However, it cannot fetch data information for mobile homes built before 1976 around the time HUD code was implemented.

    How Long Does it Take to Build a Manufactured Home?

    One of the best things about buying a manufactured home is the short time in the construction and delivery process. It can take anything between 2-7 days to build in the factories. However, the actual moving in for a homeowner may take up to 4 months from the date they placed an order.

    Many factors come into play that results in taking months before the actual delivery to the homeowner. ”There are many factors that contribute to the timeline from when a customer signs a purchase agreement until the time a manufactured home is move-in ready – permitting, financing, and site-prep to name a few,” says Mark Bowersox, EVP, Industry Relations at the Manufactured Housing Institute (MHI).

    The Evolution of the Manufactured Homes

    Manufactured homes were built to address a specific purpose. It was meant to offer affordable, low-cost, owner-occupied housing to the masses. Manufactured homes share the same historic origins as travel trailers, however, today, the two are different even in their sizes and furnishing. Travel trailers are being used to offer temporary or vacation homes.

    The Early Movable Homes

    The history of movable homes can be traced back to the 1500s during the roaming band of gypsies who traveled with their home-drawn mobile homes. In the United States, mobile homes were built around the 1870s. This type of mobile home was simply moveable beach-front properties built in the Outer Banks region of North Carolina moved by horses whenever it needed to be.

    However, the current manufactured homes that are known to many were brought to demand following the end of World War II. The veterans returned home needing housing which resulted in high demand. The housing in supply couldn’t serve the returning veterans. The trailer industry on the other hand responded by building small homes that could be moved from place to place that could house the veterans and their families.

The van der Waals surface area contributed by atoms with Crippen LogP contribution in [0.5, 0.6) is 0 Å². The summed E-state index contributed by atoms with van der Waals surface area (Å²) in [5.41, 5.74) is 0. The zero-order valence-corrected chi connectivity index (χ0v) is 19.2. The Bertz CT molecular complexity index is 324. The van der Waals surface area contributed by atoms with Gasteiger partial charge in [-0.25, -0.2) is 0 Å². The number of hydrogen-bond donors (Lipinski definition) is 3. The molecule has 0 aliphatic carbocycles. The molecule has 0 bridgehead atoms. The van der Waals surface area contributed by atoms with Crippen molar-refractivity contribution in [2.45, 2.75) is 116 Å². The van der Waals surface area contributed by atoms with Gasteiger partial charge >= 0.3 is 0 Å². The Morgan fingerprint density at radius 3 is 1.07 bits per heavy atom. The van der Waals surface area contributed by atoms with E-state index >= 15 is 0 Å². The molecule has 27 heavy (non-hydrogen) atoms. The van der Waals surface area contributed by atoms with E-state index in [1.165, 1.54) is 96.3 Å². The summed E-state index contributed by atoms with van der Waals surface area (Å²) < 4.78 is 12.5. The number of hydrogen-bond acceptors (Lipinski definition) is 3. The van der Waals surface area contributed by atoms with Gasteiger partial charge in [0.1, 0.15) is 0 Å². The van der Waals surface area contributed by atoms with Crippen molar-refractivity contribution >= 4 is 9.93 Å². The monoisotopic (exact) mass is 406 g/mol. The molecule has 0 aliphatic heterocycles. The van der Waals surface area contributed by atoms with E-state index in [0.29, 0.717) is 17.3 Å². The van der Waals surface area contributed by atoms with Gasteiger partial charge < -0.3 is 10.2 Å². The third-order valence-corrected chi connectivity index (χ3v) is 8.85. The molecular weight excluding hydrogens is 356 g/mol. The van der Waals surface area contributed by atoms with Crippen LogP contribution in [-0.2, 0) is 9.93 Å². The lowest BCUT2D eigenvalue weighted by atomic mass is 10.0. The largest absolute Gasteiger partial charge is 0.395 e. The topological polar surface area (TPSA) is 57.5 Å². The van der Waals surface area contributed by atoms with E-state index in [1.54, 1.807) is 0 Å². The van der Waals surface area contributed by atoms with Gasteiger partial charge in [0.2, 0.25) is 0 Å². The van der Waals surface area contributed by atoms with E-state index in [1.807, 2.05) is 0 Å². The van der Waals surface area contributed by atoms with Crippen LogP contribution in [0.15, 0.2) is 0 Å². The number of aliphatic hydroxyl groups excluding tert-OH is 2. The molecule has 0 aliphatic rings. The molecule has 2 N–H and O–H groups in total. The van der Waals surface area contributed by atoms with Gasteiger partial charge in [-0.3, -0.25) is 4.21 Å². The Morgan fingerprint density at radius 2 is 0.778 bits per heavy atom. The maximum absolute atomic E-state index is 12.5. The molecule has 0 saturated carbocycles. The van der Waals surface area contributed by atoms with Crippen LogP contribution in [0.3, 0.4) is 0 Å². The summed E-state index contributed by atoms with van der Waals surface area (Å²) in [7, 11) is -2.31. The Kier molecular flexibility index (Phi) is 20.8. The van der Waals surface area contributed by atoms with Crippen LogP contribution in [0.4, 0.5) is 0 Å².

In 1943, a mobile home had an average width of 8 feet and a length of more than 20 feet. It served up to 3 sleeping sections and one big miss was a bathroom. It didn’t have one. By 1948 the mobile home was a little more improved with a bathroom added on board and length increasing as far as 30 feet.

    However, in the 1950s and 1960s, Americans wanted larger homes with improved amenities such as better appliances among other things. The demand ushered in a new generation of mobile homes that suit the needs of a young family.

    From Mobile Homes to Manufactured Homes

    On 15 July 1976, Congress passed the National Mobile Home and Construction and Safety Standards Act (HUD CODE) which made manufactured homes the only form of single-family buildings subject to urban development HUD.

    In 1980, Congress again approved the use of the term “Manufactured Homes” to replace “Mobile Homes.” Nowadays, manufactured homes are situated in land-lease communities majorly known as trailer parks. This is the land on which the home sits on. The homeowner is thus required to pay a lot rent.

    Mobile park owners on the other hand provide utilities such as water, electricity, garbage removal, sewage, pools among other things. While parks are known to provide basic housing needs, some parks have specialized in providing shelter for senior citizens.